What the marshmallow experiment teaches us

written by Philip Stefanov  |  JUNE 1, 2021

Back in the 1960s, professor Walter Mischel and his colleagues from Stanford University began a series of tests. They performed these psychological experiments on 92 children between the ages of three and five. In their now-famous marshmallow experiment, the researchers revealed that one quality is essential for predicting later success in life.

Each child was placed in a private room, and a marshmallow was placed on the table in front of them. The researchers told each child that they would leave the room and if they didn’t eat the marshmallow while the researchers were away, they would be rewarded another one.

The researchers left the room for fifteen minutes. During that time, some of the children jumped immediately and ate the marshmallow; others managed to restrain themselves for a bit but eventually gave in to the temptation. A few of them managed to control themselves for the full fifteen minutes.

As the years passed and these kids grew up, researchers conducted follow-up studies, measuring each child’s progress in different areas. The researchers found that the kids who were able to delay gratification during the initial tests now did better at school, had better social skills, responded better to stress, and generally did better in other areas of their lives. Here are the follow-up studies published in 1988, 1989, and 1990.

I do want to clear one thing up:

I understand that adherence, habit formation, and reaching success in fitness, health, and life are much more complicated. A few studies can’t reveal everything. But they give us valuable insight into the power of delayed gratification and I’m sure you’ve experienced it for yourself. We build small daily successes on delayed gratification:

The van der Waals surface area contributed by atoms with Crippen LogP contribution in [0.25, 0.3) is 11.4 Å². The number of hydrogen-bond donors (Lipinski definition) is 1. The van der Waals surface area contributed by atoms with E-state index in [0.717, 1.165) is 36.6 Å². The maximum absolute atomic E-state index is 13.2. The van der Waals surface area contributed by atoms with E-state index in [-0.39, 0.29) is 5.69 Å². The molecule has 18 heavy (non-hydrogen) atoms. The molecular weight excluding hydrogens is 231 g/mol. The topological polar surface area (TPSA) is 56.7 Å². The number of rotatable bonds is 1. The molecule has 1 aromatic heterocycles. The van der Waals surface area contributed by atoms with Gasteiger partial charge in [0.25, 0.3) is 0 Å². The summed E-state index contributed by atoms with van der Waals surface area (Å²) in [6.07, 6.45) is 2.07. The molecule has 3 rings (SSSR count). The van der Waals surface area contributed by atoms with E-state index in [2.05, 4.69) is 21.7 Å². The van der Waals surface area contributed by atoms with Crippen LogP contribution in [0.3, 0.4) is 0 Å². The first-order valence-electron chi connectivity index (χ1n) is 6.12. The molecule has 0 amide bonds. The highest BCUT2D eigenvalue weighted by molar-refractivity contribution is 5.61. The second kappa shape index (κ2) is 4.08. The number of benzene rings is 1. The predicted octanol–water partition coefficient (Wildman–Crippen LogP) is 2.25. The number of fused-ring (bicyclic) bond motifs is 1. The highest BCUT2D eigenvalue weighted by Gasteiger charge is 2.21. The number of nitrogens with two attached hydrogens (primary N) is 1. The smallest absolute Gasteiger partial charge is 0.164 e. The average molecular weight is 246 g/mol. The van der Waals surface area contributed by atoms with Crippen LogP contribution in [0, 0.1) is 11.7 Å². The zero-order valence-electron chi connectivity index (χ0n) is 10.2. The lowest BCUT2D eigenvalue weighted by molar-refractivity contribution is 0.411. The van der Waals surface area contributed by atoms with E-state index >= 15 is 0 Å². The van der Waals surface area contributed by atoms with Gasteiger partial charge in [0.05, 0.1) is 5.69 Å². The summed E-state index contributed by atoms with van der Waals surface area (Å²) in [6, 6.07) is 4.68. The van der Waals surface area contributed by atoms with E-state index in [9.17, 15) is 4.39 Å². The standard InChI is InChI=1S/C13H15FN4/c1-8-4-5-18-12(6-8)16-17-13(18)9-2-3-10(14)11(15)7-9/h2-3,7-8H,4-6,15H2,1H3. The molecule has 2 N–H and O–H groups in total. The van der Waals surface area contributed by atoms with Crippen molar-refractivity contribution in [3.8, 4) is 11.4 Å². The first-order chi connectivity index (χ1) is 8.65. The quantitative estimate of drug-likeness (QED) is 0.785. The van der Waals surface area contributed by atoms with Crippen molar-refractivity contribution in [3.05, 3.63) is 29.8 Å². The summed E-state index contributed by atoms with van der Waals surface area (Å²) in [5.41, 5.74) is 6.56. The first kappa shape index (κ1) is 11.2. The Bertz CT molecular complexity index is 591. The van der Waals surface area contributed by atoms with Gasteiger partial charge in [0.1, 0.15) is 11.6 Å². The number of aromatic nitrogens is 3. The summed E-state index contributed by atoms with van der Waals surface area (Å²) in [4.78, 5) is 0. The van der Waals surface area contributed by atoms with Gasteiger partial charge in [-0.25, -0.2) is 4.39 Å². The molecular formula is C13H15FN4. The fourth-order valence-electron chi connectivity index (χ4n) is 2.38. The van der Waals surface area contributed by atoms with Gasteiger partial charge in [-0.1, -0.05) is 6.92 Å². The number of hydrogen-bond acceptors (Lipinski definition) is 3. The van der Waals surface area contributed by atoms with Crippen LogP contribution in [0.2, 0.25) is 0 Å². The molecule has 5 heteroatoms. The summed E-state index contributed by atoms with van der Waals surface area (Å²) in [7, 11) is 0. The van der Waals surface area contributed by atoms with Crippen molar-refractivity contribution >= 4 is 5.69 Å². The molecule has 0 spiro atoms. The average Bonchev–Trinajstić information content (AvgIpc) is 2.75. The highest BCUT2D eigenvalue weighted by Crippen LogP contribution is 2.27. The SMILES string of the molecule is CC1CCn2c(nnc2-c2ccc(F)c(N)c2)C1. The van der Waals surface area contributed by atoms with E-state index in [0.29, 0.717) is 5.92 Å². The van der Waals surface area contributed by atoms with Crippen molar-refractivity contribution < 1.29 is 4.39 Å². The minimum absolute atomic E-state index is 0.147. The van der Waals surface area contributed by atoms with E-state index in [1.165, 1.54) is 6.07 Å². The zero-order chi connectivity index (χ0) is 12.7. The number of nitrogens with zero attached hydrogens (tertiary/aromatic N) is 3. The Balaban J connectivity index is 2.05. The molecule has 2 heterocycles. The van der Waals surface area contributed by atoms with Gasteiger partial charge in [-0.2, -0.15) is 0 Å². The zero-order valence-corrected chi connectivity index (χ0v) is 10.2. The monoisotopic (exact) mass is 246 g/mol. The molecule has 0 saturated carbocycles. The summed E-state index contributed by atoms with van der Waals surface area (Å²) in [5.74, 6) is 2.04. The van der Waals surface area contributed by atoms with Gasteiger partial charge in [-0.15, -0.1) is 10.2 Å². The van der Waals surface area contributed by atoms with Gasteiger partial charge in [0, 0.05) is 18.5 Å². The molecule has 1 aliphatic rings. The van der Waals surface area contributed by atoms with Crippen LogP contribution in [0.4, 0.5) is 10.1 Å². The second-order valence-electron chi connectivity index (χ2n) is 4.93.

• Hitting a workout before getting back home for dinner after a long workday
  • Stretching for ten minutes before going to bed
  • Skipping junk food when you’re out in favor of a nutritious meal at home

Over time, these small, seemingly insignificant acts of delayed gratification snowball into huge, dramatic improvements.

One workout doesn’t change much. But that could be ten extra pounds of muscle over a year. Stretching once won’t do much for you, but consistency can be the difference between great flexibility and stagnation. One healthy meal won’t change much, but again, stretch that over a year, and you could be much healthier and leaner.

If there is one quality that greatly determines our success in work, finances, health, and fitness, it is delayed gratification. Each day presents us with two choices: do what’s easy and pleasurable, or do what’s challenging but good for us in the long run.

The collection of choices you make will determine your life’s trajectory.

Thank you for reading! Until next week,



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